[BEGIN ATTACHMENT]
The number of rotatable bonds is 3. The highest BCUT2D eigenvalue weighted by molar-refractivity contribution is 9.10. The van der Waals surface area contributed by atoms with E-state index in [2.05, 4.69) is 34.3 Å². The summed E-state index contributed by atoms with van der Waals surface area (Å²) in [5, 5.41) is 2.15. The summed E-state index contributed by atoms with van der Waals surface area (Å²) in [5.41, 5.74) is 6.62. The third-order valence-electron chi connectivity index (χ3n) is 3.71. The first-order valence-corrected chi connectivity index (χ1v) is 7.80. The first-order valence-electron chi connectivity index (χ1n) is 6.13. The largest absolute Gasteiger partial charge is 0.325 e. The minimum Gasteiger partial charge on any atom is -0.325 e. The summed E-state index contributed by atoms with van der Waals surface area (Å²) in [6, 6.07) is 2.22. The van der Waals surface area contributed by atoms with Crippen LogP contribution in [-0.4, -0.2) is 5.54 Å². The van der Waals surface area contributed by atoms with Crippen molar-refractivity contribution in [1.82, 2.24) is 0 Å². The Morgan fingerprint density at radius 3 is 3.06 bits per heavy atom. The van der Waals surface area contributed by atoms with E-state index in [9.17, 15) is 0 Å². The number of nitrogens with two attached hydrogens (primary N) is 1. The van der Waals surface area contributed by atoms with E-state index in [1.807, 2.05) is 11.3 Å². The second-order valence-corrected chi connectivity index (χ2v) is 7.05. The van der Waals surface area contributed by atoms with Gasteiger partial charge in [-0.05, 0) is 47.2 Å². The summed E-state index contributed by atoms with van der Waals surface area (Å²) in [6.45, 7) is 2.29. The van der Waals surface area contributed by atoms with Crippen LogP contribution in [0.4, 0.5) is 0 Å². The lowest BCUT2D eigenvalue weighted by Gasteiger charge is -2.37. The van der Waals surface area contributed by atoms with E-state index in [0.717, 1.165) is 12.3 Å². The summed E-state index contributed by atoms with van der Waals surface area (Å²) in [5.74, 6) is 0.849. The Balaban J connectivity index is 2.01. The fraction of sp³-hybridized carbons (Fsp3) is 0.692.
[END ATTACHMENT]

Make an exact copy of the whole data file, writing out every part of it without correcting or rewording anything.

The number of rotatable bonds is 3. The highest BCUT2D eigenvalue weighted by molar-refractivity contribution is 9.10. The van der Waals surface area contributed by atoms with E-state index in [2.05, 4.69) is 34.3 Å². The summed E-state index contributed by atoms with van der Waals surface area (Å²) in [5, 5.41) is 2.15. The summed E-state index contributed by atoms with van der Waals surface area (Å²) in [5.41, 5.74) is 6.62. The third-order valence-electron chi connectivity index (χ3n) is 3.71. The first-order valence-corrected chi connectivity index (χ1v) is 7.80. The first-order valence-electron chi connectivity index (χ1n) is 6.13. The largest absolute Gasteiger partial charge is 0.325 e. The minimum Gasteiger partial charge on any atom is -0.325 e. The summed E-state index contributed by atoms with van der Waals surface area (Å²) in [6, 6.07) is 2.22. The van der Waals surface area contributed by atoms with Crippen LogP contribution in [-0.4, -0.2) is 5.54 Å². The van der Waals surface area contributed by atoms with Crippen molar-refractivity contribution in [1.82, 2.24) is 0 Å². The Morgan fingerprint density at radius 3 is 3.06 bits per heavy atom. The van der Waals surface area contributed by atoms with E-state index in [9.17, 15) is 0 Å². The number of nitrogens with two attached hydrogens (primary N) is 1. The van der Waals surface area contributed by atoms with E-state index in [1.807, 2.05) is 11.3 Å². The second-order valence-corrected chi connectivity index (χ2v) is 7.05. The van der Waals surface area contributed by atoms with Gasteiger partial charge in [-0.05, 0) is 47.2 Å². The summed E-state index contributed by atoms with van der Waals surface area (Å²) in [6.45, 7) is 2.29. The van der Waals surface area contributed by atoms with Crippen LogP contribution in [0.4, 0.5) is 0 Å². The lowest BCUT2D eigenvalue weighted by Gasteiger charge is -2.37. The van der Waals surface area contributed by atoms with E-state index in [0.717, 1.165) is 12.3 Å². The summed E-state index contributed by atoms with van der Waals surface area (Å²) in [5.74, 6) is 0.849. The Balaban J connectivity index is 2.01. The fraction of sp³-hybridized carbons (Fsp3) is 0.692.